'Genetic testing is a duty if you're having kids'


'Genetic testing is a duty if you're having kids'

23andMe offers a saliva test to create a DNA profile covering health, traits and ancestry. Have you taken the test yourself?

My family and I were some of the first people to be genotyped. It revealed I was a carrier for Bloom’s syndrome and my husband (Google co-founder Sergey Brin, from whom she is now divorced) was high risk for Parkinson’s disease. It was useful to know because we were planning children. I tested my son as soon as he was born and I tested my daughter’s amniotic fluid (while she was in the womb).

In October 2015, you relaunched your US test after a run-in with the FDA which put the health part in hiatus for two years. How are you regulated in the UK and are you confident you have got the right approvals?

We have an official CE mark to market the test in the UK and in a number of European countries and we are in constant communication with regulators. But I am never as brash and confident as I was five years ago about anything that has to do with regulation. It is a new technology.

Did the issue with the FDA damage the company?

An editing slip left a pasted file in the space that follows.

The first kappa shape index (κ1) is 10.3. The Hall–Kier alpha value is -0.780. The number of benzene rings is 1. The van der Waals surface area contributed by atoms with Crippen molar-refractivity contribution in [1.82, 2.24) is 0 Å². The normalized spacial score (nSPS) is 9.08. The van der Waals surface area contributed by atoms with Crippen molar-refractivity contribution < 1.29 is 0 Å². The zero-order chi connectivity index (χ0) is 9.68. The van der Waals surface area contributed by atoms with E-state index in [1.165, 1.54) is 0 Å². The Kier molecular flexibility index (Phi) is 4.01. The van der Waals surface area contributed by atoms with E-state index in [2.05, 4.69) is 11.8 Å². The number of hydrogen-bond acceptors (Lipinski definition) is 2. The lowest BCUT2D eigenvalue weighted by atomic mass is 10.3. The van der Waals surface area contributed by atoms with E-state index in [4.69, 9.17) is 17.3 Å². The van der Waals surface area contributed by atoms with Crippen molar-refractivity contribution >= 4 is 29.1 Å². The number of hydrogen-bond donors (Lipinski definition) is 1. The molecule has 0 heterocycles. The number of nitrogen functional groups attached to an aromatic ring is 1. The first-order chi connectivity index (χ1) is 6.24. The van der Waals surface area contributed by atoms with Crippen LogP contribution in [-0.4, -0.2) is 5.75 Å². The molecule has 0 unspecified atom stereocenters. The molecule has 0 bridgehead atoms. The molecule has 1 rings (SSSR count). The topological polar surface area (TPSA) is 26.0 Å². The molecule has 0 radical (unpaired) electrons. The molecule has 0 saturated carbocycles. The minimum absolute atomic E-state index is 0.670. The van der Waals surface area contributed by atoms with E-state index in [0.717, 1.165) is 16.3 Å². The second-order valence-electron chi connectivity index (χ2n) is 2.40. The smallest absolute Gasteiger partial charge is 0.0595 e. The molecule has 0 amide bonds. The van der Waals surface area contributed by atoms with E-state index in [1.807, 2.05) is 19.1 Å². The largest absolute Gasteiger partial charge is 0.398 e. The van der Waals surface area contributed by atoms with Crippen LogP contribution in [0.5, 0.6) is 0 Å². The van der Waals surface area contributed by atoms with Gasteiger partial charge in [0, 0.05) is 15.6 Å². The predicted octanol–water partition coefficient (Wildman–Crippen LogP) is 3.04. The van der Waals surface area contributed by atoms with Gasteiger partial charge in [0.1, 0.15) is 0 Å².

It was a bump in the road but our intentions were always in the right spot. We are trying to enable low-cost healthcare and prevent rather than treat disease. We have made it affordable and easy to get all this genomic information. That resonates and I think has made it easy to win back trust again.

Why would people want to do this test and what should they do as a result?

For people who want to be proactive about their health there is a lot of information that we can provide. If you are going to have children I think you have a responsibility to know if you are carrying anything. A lot of people tend to do the testing once they are pregnant. I personally would rather go into the decision of having a child knowing this information because then I feel like I could be a better informed potential parent.

Should people test their children?

I think in the future that will be seen as standard. One of the first things I looked at for my children was whether they have lactose intolerance. Because it is so easy to modify behaviour and yet a lot of people go untested for life.

Is it just for fun that you include physical traits like whether you have a genetic aversion to coriander?

It is for more than that. Part of the mission of 23andMe is about genetics education. We are teaching you about why and how your genome makes you you. You are not just about death and disease. Trait reports can provide a non-threatening experience that people can relate to. No one is afraid of a coriander aversion.

What can you tell people about where they originate?

We look at what percentage of your DNA comes from populations around the world. When the company was first established we paid to sequence a set of samples from different populations. That data, which we made publicly available, became the reference population that we and other companies ended up using for ancestry. We have over a million genotyped customers now and we ask them where they are from, so we use that as reference data too.

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